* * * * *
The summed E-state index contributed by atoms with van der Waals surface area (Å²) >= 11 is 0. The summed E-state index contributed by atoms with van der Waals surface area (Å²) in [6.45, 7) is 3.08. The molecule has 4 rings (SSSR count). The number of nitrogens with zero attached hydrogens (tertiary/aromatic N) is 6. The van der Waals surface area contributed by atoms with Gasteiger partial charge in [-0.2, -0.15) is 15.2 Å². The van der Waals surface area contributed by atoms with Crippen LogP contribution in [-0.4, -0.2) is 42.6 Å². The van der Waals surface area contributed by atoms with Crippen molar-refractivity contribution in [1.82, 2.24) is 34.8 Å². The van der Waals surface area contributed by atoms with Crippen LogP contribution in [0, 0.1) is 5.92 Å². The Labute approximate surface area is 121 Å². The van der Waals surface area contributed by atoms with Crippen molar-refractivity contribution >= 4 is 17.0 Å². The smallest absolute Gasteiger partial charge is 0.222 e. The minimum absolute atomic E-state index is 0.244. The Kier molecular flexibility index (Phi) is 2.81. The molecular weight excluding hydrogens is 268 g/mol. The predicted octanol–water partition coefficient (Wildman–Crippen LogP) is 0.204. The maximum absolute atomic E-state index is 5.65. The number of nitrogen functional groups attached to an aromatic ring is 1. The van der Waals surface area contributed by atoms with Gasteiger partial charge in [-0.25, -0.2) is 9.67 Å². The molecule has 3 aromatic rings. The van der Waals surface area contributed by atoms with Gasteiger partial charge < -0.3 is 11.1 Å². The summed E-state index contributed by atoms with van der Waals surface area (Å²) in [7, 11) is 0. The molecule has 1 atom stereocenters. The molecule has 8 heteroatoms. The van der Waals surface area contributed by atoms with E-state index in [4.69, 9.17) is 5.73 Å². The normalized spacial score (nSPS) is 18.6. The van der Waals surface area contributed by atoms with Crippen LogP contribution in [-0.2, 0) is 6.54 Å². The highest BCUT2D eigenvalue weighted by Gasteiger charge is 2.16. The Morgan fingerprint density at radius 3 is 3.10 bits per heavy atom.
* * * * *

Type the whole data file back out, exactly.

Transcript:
The summed E-state index contributed by atoms with van der Waals surface area (Å²) >= 11 is 0. The summed E-state index contributed by atoms with van der Waals surface area (Å²) in [6.45, 7) is 3.08. The molecule has 4 rings (SSSR count). The number of nitrogens with zero attached hydrogens (tertiary/aromatic N) is 6. The van der Waals surface area contributed by atoms with Gasteiger partial charge in [-0.2, -0.15) is 15.2 Å². The van der Waals surface area contributed by atoms with Crippen LogP contribution in [-0.4, -0.2) is 42.6 Å². The van der Waals surface area contributed by atoms with Crippen molar-refractivity contribution in [1.82, 2.24) is 34.8 Å². The van der Waals surface area contributed by atoms with Crippen LogP contribution in [0, 0.1) is 5.92 Å². The Labute approximate surface area is 121 Å². The van der Waals surface area contributed by atoms with Crippen molar-refractivity contribution >= 4 is 17.0 Å². The smallest absolute Gasteiger partial charge is 0.222 e. The minimum absolute atomic E-state index is 0.244. The Kier molecular flexibility index (Phi) is 2.81. The molecular weight excluding hydrogens is 268 g/mol. The predicted octanol–water partition coefficient (Wildman–Crippen LogP) is 0.204. The maximum absolute atomic E-state index is 5.65. The number of nitrogen functional groups attached to an aromatic ring is 1. The van der Waals surface area contributed by atoms with Gasteiger partial charge in [-0.25, -0.2) is 9.67 Å². The molecule has 3 aromatic rings. The van der Waals surface area contributed by atoms with Gasteiger partial charge < -0.3 is 11.1 Å². The summed E-state index contributed by atoms with van der Waals surface area (Å²) in [7, 11) is 0. The molecule has 1 atom stereocenters. The molecule has 8 heteroatoms. The van der Waals surface area contributed by atoms with E-state index in [4.69, 9.17) is 5.73 Å². The normalized spacial score (nSPS) is 18.6. The van der Waals surface area contributed by atoms with Crippen LogP contribution in [-0.2, 0) is 6.54 Å². The highest BCUT2D eigenvalue weighted by Gasteiger charge is 2.16. The Morgan fingerprint density at radius 3 is 3.10 bits per heavy atom.